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New head of Brandeis in Marin ready for year of change

by abra cohen

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Peg Sandel grew up questioning religion, but it wasn’t until she was a freshman at a Christian college that she decided to convert to Judaism and make Jewish learning her career.

“It’s definitely not your typical story,” Sandel said. “I went to my philosophy professor when I was 18 and asked, ‘How do we know these things about religion?’ He told me to stop asking questions because they would hurt my faith. After that, I transferred to U.C. Santa Barbara and began exploring Judaism.”

Peg Sandel
Peg Sandel
That freshman-year interaction was the catalyst for Sandel’s spiritual journey, her conversion and her lifelong engagement with Jewish learning.

Now that journey is taking a new turn. On July 15, the 45-year-old Berkeley resident took over as head of campus at Brandeis Hillel Day School in San Rafael after 10 years at Jewish Community High School of the Bay in San Francisco.

In her new role, Sandel will lead BHDS through a major transition, as the Marin campus breaks with its San Francisco counterpart to become independent in the 2015-16 academic year.

“It is tremendously exciting to me,” Sandel said after the first day of school this week. “I look forward to making BHDS a real hub of cutting-edge student learning and a gathering place for families in Marin.”

Sandel, who grew up in Southern California, studied in Israel and moved to the Bay Area in the early ’90s for graduate school. After earning a doctorate in Jewish studies from U.C. Berkeley and the Graduate Theological Union, she taught adult Jewish education at Congregation Netivot Shalom in Berkeley, lectured at San Francisco State University and joined JCHS in San Francisco in 2004.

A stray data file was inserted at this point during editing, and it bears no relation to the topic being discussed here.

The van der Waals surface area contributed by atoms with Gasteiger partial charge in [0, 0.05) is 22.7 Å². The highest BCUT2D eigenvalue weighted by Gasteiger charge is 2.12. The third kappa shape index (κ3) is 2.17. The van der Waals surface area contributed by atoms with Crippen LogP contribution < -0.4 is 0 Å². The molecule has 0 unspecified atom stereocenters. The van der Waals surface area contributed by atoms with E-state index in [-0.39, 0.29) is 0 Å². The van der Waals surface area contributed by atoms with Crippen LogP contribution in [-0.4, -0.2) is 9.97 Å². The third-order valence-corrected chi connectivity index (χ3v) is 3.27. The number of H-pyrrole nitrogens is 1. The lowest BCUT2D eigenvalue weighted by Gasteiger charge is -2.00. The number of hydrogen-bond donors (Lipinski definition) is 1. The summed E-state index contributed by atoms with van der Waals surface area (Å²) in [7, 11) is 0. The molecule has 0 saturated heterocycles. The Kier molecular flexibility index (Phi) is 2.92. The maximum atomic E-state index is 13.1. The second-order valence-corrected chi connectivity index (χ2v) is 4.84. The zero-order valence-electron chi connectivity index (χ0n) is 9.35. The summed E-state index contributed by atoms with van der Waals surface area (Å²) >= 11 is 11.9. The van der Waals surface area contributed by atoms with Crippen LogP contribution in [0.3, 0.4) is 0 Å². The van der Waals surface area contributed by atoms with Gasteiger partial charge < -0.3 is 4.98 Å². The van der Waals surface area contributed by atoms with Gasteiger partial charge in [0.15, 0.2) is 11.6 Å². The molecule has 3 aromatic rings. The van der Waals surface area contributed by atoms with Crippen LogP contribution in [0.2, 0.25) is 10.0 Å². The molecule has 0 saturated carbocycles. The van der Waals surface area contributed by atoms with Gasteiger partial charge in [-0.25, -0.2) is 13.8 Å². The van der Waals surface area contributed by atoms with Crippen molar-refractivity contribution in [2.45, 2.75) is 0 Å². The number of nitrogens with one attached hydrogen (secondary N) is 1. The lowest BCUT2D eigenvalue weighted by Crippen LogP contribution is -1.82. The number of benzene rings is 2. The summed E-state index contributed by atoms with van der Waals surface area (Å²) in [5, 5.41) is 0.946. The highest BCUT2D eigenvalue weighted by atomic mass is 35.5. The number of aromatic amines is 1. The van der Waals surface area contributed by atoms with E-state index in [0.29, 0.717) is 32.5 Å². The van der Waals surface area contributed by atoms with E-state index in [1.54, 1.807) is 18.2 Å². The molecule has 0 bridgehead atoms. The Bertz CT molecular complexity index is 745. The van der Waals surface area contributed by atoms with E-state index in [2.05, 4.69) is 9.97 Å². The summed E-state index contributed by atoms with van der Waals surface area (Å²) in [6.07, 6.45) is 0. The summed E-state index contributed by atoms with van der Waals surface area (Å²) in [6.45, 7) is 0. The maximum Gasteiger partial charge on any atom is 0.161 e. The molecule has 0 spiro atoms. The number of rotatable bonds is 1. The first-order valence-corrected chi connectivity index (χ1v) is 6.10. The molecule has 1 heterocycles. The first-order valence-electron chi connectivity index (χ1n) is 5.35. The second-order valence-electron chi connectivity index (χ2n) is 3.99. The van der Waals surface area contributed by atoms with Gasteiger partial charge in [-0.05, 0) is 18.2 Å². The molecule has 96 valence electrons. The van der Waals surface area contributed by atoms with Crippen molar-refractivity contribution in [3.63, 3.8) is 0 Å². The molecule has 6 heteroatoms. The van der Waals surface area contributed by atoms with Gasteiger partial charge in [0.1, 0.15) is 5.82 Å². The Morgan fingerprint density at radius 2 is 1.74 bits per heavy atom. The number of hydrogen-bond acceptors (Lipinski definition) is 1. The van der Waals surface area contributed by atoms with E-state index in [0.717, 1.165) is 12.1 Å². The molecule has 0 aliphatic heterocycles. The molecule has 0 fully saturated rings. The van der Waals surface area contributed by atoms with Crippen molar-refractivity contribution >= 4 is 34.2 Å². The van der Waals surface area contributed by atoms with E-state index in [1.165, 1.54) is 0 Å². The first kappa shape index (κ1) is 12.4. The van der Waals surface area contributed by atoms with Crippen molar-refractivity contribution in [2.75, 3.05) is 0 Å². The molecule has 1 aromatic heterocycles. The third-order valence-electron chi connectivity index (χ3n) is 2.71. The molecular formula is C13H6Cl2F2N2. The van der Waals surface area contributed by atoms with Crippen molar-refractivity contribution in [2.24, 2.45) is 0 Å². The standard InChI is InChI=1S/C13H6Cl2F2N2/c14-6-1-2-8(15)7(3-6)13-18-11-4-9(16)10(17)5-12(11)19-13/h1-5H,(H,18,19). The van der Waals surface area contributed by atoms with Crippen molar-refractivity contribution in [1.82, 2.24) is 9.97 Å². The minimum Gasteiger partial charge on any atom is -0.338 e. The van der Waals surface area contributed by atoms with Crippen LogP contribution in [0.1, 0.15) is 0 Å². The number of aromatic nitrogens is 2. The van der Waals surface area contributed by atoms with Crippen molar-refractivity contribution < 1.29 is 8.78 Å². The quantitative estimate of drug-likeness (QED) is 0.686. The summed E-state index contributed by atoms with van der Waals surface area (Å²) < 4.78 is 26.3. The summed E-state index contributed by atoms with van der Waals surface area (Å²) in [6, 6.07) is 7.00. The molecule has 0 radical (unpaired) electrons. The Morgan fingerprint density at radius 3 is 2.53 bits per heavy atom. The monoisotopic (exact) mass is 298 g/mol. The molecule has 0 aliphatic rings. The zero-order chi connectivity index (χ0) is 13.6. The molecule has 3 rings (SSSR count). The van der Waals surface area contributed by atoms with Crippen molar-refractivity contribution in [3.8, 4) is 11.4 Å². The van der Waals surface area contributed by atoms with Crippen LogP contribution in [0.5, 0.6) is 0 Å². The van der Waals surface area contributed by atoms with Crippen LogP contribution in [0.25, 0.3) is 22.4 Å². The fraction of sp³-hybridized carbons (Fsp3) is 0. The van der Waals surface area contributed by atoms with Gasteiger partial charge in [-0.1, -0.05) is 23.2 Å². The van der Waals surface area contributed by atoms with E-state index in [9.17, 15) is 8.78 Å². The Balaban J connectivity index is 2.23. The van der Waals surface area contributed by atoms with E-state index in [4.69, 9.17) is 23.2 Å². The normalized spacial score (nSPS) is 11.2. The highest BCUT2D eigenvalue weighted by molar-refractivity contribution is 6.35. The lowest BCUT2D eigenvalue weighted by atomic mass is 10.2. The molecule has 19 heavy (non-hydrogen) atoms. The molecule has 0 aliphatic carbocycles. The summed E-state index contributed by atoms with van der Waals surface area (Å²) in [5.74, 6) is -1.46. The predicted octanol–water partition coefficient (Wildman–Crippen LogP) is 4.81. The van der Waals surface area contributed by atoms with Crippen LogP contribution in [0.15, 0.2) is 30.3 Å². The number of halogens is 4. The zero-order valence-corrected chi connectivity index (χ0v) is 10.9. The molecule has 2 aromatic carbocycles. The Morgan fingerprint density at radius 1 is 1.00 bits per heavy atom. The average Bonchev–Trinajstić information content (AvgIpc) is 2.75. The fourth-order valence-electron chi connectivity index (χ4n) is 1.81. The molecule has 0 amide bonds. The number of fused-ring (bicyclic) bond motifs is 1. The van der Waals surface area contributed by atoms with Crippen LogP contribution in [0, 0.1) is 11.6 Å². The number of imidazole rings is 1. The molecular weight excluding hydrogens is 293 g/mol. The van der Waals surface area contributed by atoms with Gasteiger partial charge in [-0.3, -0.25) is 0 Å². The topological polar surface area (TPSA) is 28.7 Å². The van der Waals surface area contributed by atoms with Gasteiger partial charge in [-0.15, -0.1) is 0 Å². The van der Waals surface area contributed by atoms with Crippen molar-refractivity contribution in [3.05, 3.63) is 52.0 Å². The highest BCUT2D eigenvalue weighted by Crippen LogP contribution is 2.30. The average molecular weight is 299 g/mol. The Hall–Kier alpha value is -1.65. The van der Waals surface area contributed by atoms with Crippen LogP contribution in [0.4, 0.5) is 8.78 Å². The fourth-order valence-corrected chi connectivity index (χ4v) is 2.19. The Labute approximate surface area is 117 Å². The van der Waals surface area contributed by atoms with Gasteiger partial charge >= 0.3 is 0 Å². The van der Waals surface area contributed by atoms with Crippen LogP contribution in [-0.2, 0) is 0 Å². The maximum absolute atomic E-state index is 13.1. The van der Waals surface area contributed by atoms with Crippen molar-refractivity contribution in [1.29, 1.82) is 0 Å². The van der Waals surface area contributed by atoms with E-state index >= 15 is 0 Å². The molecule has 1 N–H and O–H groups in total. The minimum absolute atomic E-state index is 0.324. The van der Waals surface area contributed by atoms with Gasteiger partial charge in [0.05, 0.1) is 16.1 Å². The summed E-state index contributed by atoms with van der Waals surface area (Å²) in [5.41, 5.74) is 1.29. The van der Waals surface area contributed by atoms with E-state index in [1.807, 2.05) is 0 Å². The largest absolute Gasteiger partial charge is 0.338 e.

Students at Brandeis Hillel Day School's Marin  campus on the first day of school, Aug. 26  photos/courtesy Brandeis Hillel Day
Students at Brandeis Hillel Day School's Marin campus on the first day of school, Aug. 26 photos/courtesy Brandeis Hillel Day

She started as a classroom teacher and worked her way up to chair of Jewish studies, eventually becoming dean of Jewish studies and Hebrew.

“The school was very young when I started,” Sandel said. “I really helped to shape the Jewish studies program to reflect the pluralistic community and give kids the tangible experience of Jewish learning.”

During the transition at BHDS, Donald Zimring will remain head of school for both campuses; once the Marin campus becomes fully independent next year, Sandel’s title will change from head of campus to head of school.

Marty Friedman, vice president of the BHDS board, said Sandel’s leadership will be critical through the transitional period. Eventually each campus will have its own separate board, Friedman said.

“We are thrilled. For us to be a stand-alone school, we need a partner as head of school with wisdom and expertise. Peg nailed it on every metric. Her presence here is inspirational.”

While Sandel is excited about the move toward independence, she said there is a lot of work ahead.  “Our first step is looking at mission clarification. We need to build that into a healthy strategy going forward.”

Sandel said there will also be logistical issues to consider, such as whether eighth-graders from both campuses will continue to travel together on class trips. 

The Marin campus of BDHS opened in San Rafael in 1978 and shares space with the Osher Marin JCC and Congregation Rodef Sholom. Enrollment this year is about 160 students


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